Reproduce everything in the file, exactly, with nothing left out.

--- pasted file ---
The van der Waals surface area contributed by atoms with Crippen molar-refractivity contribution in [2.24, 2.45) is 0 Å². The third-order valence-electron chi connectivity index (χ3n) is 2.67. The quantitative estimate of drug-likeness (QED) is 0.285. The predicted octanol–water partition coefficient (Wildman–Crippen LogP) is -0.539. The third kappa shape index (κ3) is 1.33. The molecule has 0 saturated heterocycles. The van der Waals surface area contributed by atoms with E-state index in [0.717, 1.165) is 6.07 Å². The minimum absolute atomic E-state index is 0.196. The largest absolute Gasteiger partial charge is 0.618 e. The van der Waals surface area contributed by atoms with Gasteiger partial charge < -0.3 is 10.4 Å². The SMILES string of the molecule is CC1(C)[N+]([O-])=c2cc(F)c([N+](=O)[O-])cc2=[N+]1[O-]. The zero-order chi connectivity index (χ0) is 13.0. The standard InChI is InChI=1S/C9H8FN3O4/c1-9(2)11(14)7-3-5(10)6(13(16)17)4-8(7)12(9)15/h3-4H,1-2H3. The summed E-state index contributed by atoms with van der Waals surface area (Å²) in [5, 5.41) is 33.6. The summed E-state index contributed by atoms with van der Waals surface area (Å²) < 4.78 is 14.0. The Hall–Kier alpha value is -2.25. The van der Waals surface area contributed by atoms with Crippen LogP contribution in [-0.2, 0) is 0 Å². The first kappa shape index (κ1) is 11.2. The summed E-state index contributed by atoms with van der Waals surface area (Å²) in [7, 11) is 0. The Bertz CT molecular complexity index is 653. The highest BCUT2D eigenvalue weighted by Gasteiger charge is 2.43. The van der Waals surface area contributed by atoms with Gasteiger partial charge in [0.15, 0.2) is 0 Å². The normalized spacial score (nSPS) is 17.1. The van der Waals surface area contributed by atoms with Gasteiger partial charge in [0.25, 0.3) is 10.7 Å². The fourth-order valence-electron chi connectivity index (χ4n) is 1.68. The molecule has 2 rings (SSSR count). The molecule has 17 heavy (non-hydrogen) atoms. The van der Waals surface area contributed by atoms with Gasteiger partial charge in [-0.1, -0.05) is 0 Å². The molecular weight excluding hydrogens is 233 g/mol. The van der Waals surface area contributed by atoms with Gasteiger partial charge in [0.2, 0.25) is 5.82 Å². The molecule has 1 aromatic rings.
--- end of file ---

The van der Waals surface area contributed by atoms with Crippen molar-refractivity contribution in [2.24, 2.45) is 0 Å². The third-order valence-electron chi connectivity index (χ3n) is 2.67. The quantitative estimate of drug-likeness (QED) is 0.285. The predicted octanol–water partition coefficient (Wildman–Crippen LogP) is -0.539. The third kappa shape index (κ3) is 1.33. The molecule has 0 saturated heterocycles. The van der Waals surface area contributed by atoms with E-state index in [0.717, 1.165) is 6.07 Å². The minimum absolute atomic E-state index is 0.196. The largest absolute Gasteiger partial charge is 0.618 e. The van der Waals surface area contributed by atoms with Gasteiger partial charge < -0.3 is 10.4 Å². The SMILES string of the molecule is CC1(C)[N+]([O-])=c2cc(F)c([N+](=O)[O-])cc2=[N+]1[O-]. The zero-order chi connectivity index (χ0) is 13.0. The standard InChI is InChI=1S/C9H8FN3O4/c1-9(2)11(14)7-3-5(10)6(13(16)17)4-8(7)12(9)15/h3-4H,1-2H3. The summed E-state index contributed by atoms with van der Waals surface area (Å²) in [5, 5.41) is 33.6. The summed E-state index contributed by atoms with van der Waals surface area (Å²) < 4.78 is 14.0. The Hall–Kier alpha value is -2.25. The van der Waals surface area contributed by atoms with Crippen LogP contribution in [-0.2, 0) is 0 Å². The first kappa shape index (κ1) is 11.2. The summed E-state index contributed by atoms with van der Waals surface area (Å²) in [7, 11) is 0. The Bertz CT molecular complexity index is 653. The highest BCUT2D eigenvalue weighted by Gasteiger charge is 2.43. The van der Waals surface area contributed by atoms with Gasteiger partial charge in [0.15, 0.2) is 0 Å². The normalized spacial score (nSPS) is 17.1. The van der Waals surface area contributed by atoms with Gasteiger partial charge in [0.25, 0.3) is 10.7 Å². The fourth-order valence-electron chi connectivity index (χ4n) is 1.68. The molecule has 2 rings (SSSR count). The molecule has 17 heavy (non-hydrogen) atoms. The van der Waals surface area contributed by atoms with Gasteiger partial charge in [-0.1, -0.05) is 0 Å². The molecular weight excluding hydrogens is 233 g/mol. The van der Waals surface area contributed by atoms with Gasteiger partial charge in [0.2, 0.25) is 5.82 Å². The molecule has 1 aromatic rings.